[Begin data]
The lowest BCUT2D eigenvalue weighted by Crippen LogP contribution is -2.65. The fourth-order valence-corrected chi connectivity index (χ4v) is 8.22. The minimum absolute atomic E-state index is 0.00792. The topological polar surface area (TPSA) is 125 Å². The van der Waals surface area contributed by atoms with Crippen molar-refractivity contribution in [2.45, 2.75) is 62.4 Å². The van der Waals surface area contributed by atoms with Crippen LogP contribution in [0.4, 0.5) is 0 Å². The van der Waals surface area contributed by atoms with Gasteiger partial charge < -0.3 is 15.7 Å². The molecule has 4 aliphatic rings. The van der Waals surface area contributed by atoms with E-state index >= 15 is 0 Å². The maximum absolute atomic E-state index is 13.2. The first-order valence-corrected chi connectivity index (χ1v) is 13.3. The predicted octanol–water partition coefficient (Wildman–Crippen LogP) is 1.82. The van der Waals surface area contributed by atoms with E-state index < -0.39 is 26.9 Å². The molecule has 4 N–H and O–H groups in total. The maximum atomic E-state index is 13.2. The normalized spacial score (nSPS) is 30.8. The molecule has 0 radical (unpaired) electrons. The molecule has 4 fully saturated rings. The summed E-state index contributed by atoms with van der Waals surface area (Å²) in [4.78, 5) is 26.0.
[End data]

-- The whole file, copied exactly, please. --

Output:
The lowest BCUT2D eigenvalue weighted by Crippen LogP contribution is -2.65. The fourth-order valence-corrected chi connectivity index (χ4v) is 8.22. The minimum absolute atomic E-state index is 0.00792. The topological polar surface area (TPSA) is 125 Å². The van der Waals surface area contributed by atoms with Crippen molar-refractivity contribution in [2.45, 2.75) is 62.4 Å². The van der Waals surface area contributed by atoms with Crippen LogP contribution in [0.4, 0.5) is 0 Å². The van der Waals surface area contributed by atoms with Gasteiger partial charge < -0.3 is 15.7 Å². The molecule has 4 aliphatic rings. The van der Waals surface area contributed by atoms with E-state index >= 15 is 0 Å². The maximum absolute atomic E-state index is 13.2. The first-order valence-corrected chi connectivity index (χ1v) is 13.3. The predicted octanol–water partition coefficient (Wildman–Crippen LogP) is 1.82. The van der Waals surface area contributed by atoms with E-state index < -0.39 is 26.9 Å². The molecule has 4 N–H and O–H groups in total. The maximum atomic E-state index is 13.2. The normalized spacial score (nSPS) is 30.8. The molecule has 0 radical (unpaired) electrons. The molecule has 4 fully saturated rings. The summed E-state index contributed by atoms with van der Waals surface area (Å²) in [4.78, 5) is 26.0.